How to get pregnant if you have PCOS?

Many women with PCOS are able to get pregnant and have successful outcomes. We hope you will be able to, as well! Here are a few more strategies to try if you know you have PCOS and are trying to conceive.

1. Weight Loss

Between 40-85% of all women with PCOS are overweight. The hormonal imbalance of PCOS makes women more prone to putting on weight, especially around the abdomen. Obesity is linked to PCOS, and the condition can even worsen because of it. 

Weight gain leads to insulin resistance, causing the ovaries to release even more androgens than usual. This can prompt other PCOS symptoms to get worse. At the same time, obesity and insulin resistance in women can also increase risks of conditions like diabetes, metabolic syndrome, and cardiovascular disease. 

Your fat cells release estrogen to support the hormonal requirement in your body. When you are obese or overweight, the fat cells produce more estrogen thereby leading to a further hormonal imbalance in PCOS.

Losing weight can make living with PCOS better. While weight loss won’t cure PCOS, it may ease the  symptoms, which can in turn help in the regulation of your fertility cycle. Regulating your blood sugar levels and bringing down your Body Mass Index (BMI) can help prevent other diseases like diabetes and heart problems. 

In studies, women with PCOS who lost weight experienced better menstrual regularity and more regular ovulation. This will make it easier for you to track your cycles and help to get pregnant with PCOS. 

But you don’t need us to tell you that losing weight is easier said than done. Especially because PCOS often results in women gaining more weight over time. 

Rather than going on crash diets, try incorporating these lifestyle changes to increase your chances to get pregnant with PCOS:

  • Set aside time for exercise. 

For weight loss, 150 minutes of moderate-intensity aerobic exercise per week is recommended for women with PCOS. This means that you need to spare 30 minutes daily for swimming, running, or zumba five days a week. 

  • Eat low-carb, high-nutrient foods.

Bringing down your carb consumption helps with insulin resistance, and has been proved to help with fertility among women with PCOS. A diet with less carbs and more lean protein and healthy fats can help you lose weight, feel better internally, and decrease your risk for other health problems. Think leafy vegetables, high-fiber fruits, fatty fish, nuts, and seeds.

  • Behavior Therapy

If you’re wanting to lose weight and are having trouble, working through the problem with a behavioral therapist can set you on the path to your goals. This exercise will give you motivation and accountability, helping you reach your weight loss goals. 

Behavioral therapy has benefits beyond weight loss: it can help you process the complex emotions that PCOS causes. If taking this route could help you lose weight, increase chances of conception, and give you a better quality of life, what is there to lose really? Give it a chance.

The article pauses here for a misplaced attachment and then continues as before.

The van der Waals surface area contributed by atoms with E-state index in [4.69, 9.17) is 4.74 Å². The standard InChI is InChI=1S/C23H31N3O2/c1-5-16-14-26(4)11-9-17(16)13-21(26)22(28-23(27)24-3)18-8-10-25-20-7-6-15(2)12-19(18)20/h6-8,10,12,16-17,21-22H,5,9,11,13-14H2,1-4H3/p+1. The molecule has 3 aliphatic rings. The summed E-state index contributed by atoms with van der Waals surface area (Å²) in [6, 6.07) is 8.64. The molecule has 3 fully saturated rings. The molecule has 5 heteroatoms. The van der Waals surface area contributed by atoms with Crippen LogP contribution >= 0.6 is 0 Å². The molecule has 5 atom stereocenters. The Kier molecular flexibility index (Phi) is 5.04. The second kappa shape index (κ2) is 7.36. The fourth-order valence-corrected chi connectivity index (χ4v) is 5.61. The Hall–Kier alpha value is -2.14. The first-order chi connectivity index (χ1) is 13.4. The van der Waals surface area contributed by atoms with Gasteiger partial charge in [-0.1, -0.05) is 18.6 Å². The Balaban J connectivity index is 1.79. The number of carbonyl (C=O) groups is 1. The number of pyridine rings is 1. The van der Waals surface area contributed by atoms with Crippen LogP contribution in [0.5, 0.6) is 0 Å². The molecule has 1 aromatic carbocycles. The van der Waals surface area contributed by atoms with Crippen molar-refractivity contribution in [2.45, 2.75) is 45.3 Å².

2. First-Line Medication To Get Pregnant With PCOS

If you’re diagnosed with PCOS and are seeking treatment, your doctor will likely opt for first-line medications for you, after some tests and ultrasounds.  

These medications carry relatively lower risks and are non-invasive. They stimulate the ovaries to release an ovum, using different mechanisms of action. 

3. Second-Line Strategies for getting pregnant with PCOS

If oral medications haven’t helped with PCOS, your fertility doctor may recommend more invasive options. These typically include:

  • Gonadotropins: These are synthetic forms of the LH, FSH, and human chorionic gonadotropin (hCG) hormones. These are given as injections into subcutaneous tissue. They are often paired with other strategies to induce fertilization, such as in-vitro fertilization (IVF) and intrauterine insemination (IUI).

  • Laparoscopic Ovarian Drilling (LOD): Drilling? We know, this sounds scary.  But LOD is a viable alternative to gonadotropin therapy. In PCOS, the ovaries can become encapsulated in a shell of hardened cysts. This prevents them from releasing an egg.

    The LOD procedure is done under general anesthesia, when a surgeon will go in through the abdominal wall to drill through this hardened shell. The goal is that after creating this opening, the ovaries will be able to ovulate with the help of ovulation-induction agents.  

Assisted Reproduction and PCOS

  • In Vitro Fertilization
    IVF is the most effective way to get pregnant with assistance. Mature eggs are collected from the ovaries. In a lab, they’re fertilized by sperm. The fertilized eggs are then reintroduced back into the uterus where they will grow.
  • In Vitro Maturation
    IVM goes a step back in the process. Instead of collecting mature eggs, IVM involves collecting immature eggs and then helping them mature in a lab. Mature eggs are then fertilized and put back into the uterus.

    IVF and IVM both have good success rates, even for women with PCOS. IVF outcomes between women with and without PCOS are similar, and nearly 50% of women who get IVF done are able to conceive.

    Speak with your doctor about problems with conceiving. They should be able to refer you to a fertility specialist who can help you with  strategies to get  pregnant with PCOS. 


  • PCOS is a hormonal disorder where the ovaries produce more androgens than normal.
  • Excess androgens affect your ability to get pregnant because they prevent you from ovulating, or can make you ovulate unpredictably. 
  • It’s still possible to track your ovulation with advanced fertility tracking that confirms an egg has been released. 
  • If you’re having problems getting pregnant with PCOS, there are several strategies to conceive. Losing weight is a non-medical option that can be helpful, but there are also medications and advanced fertility treatments.
  • IVF and IVM can also be helpful ways for women with PCOS to get pregnant.